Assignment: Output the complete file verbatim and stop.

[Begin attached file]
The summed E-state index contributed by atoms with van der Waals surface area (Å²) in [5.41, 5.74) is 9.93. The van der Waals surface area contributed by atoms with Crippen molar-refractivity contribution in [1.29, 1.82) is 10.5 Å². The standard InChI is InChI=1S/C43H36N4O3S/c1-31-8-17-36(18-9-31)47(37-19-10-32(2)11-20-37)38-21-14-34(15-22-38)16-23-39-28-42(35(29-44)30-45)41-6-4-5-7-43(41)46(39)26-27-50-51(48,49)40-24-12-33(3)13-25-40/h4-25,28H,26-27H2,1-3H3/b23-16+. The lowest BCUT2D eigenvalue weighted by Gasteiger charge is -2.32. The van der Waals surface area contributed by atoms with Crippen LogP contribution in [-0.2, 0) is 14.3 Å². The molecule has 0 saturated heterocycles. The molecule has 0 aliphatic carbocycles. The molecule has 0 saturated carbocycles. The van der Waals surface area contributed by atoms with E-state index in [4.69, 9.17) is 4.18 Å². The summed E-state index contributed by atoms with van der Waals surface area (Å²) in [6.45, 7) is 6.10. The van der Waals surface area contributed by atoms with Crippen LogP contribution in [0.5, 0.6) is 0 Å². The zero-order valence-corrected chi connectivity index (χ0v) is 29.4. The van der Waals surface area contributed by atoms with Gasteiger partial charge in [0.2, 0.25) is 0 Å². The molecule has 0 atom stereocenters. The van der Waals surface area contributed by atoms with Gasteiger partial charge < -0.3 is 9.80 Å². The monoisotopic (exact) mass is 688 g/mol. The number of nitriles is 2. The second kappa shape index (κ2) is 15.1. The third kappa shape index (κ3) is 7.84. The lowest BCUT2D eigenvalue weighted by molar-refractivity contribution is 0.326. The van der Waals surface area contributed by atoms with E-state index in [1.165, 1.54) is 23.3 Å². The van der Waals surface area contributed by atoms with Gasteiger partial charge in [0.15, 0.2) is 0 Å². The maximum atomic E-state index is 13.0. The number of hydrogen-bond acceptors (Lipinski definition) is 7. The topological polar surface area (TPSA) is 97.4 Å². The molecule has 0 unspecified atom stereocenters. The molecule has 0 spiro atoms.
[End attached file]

The summed E-state index contributed by atoms with van der Waals surface area (Å²) in [5.41, 5.74) is 9.93. The van der Waals surface area contributed by atoms with Crippen molar-refractivity contribution in [1.29, 1.82) is 10.5 Å². The standard InChI is InChI=1S/C43H36N4O3S/c1-31-8-17-36(18-9-31)47(37-19-10-32(2)11-20-37)38-21-14-34(15-22-38)16-23-39-28-42(35(29-44)30-45)41-6-4-5-7-43(41)46(39)26-27-50-51(48,49)40-24-12-33(3)13-25-40/h4-25,28H,26-27H2,1-3H3/b23-16+. The lowest BCUT2D eigenvalue weighted by Gasteiger charge is -2.32. The van der Waals surface area contributed by atoms with Crippen LogP contribution in [-0.2, 0) is 14.3 Å². The molecule has 0 saturated heterocycles. The molecule has 0 aliphatic carbocycles. The molecule has 0 saturated carbocycles. The van der Waals surface area contributed by atoms with E-state index in [4.69, 9.17) is 4.18 Å². The summed E-state index contributed by atoms with van der Waals surface area (Å²) in [6.45, 7) is 6.10. The van der Waals surface area contributed by atoms with Crippen LogP contribution in [0.5, 0.6) is 0 Å². The zero-order valence-corrected chi connectivity index (χ0v) is 29.4. The van der Waals surface area contributed by atoms with Gasteiger partial charge in [0.2, 0.25) is 0 Å². The molecule has 0 atom stereocenters. The van der Waals surface area contributed by atoms with Gasteiger partial charge < -0.3 is 9.80 Å². The monoisotopic (exact) mass is 688 g/mol. The number of nitriles is 2. The second kappa shape index (κ2) is 15.1. The third kappa shape index (κ3) is 7.84. The lowest BCUT2D eigenvalue weighted by molar-refractivity contribution is 0.326. The van der Waals surface area contributed by atoms with E-state index in [1.165, 1.54) is 23.3 Å². The van der Waals surface area contributed by atoms with Gasteiger partial charge in [0.15, 0.2) is 0 Å². The maximum atomic E-state index is 13.0. The number of hydrogen-bond acceptors (Lipinski definition) is 7. The topological polar surface area (TPSA) is 97.4 Å². The molecule has 0 unspecified atom stereocenters. The molecule has 0 spiro atoms.